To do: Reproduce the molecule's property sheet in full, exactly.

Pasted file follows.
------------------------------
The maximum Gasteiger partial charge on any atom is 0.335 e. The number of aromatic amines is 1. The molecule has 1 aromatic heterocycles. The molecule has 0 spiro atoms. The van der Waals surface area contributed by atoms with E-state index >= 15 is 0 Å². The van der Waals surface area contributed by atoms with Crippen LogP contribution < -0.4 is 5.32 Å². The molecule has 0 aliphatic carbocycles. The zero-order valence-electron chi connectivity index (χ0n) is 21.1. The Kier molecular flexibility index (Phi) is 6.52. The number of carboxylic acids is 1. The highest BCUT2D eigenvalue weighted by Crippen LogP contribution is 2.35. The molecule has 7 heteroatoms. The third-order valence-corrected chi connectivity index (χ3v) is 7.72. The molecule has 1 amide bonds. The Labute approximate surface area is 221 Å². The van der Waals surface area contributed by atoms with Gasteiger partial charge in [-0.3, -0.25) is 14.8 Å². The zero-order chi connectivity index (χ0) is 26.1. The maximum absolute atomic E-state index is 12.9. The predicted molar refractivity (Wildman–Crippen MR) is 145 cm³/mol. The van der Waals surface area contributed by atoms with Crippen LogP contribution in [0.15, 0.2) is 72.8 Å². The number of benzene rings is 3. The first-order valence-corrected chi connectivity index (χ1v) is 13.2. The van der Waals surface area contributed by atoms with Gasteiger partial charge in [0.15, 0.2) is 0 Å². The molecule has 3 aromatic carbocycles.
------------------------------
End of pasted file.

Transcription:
The maximum Gasteiger partial charge on any atom is 0.335 e. The number of aromatic amines is 1. The molecule has 1 aromatic heterocycles. The molecule has 0 spiro atoms. The van der Waals surface area contributed by atoms with E-state index >= 15 is 0 Å². The van der Waals surface area contributed by atoms with Crippen LogP contribution < -0.4 is 5.32 Å². The molecule has 0 aliphatic carbocycles. The zero-order valence-electron chi connectivity index (χ0n) is 21.1. The Kier molecular flexibility index (Phi) is 6.52. The number of carboxylic acids is 1. The highest BCUT2D eigenvalue weighted by Crippen LogP contribution is 2.35. The molecule has 7 heteroatoms. The third-order valence-corrected chi connectivity index (χ3v) is 7.72. The molecule has 1 amide bonds. The Labute approximate surface area is 221 Å². The van der Waals surface area contributed by atoms with Gasteiger partial charge in [-0.3, -0.25) is 14.8 Å². The zero-order chi connectivity index (χ0) is 26.1. The maximum absolute atomic E-state index is 12.9. The predicted molar refractivity (Wildman–Crippen MR) is 145 cm³/mol. The van der Waals surface area contributed by atoms with Crippen LogP contribution in [0.15, 0.2) is 72.8 Å². The number of benzene rings is 3. The first-order valence-corrected chi connectivity index (χ1v) is 13.2. The van der Waals surface area contributed by atoms with Gasteiger partial charge in [0.15, 0.2) is 0 Å². The molecule has 3 aromatic carbocycles.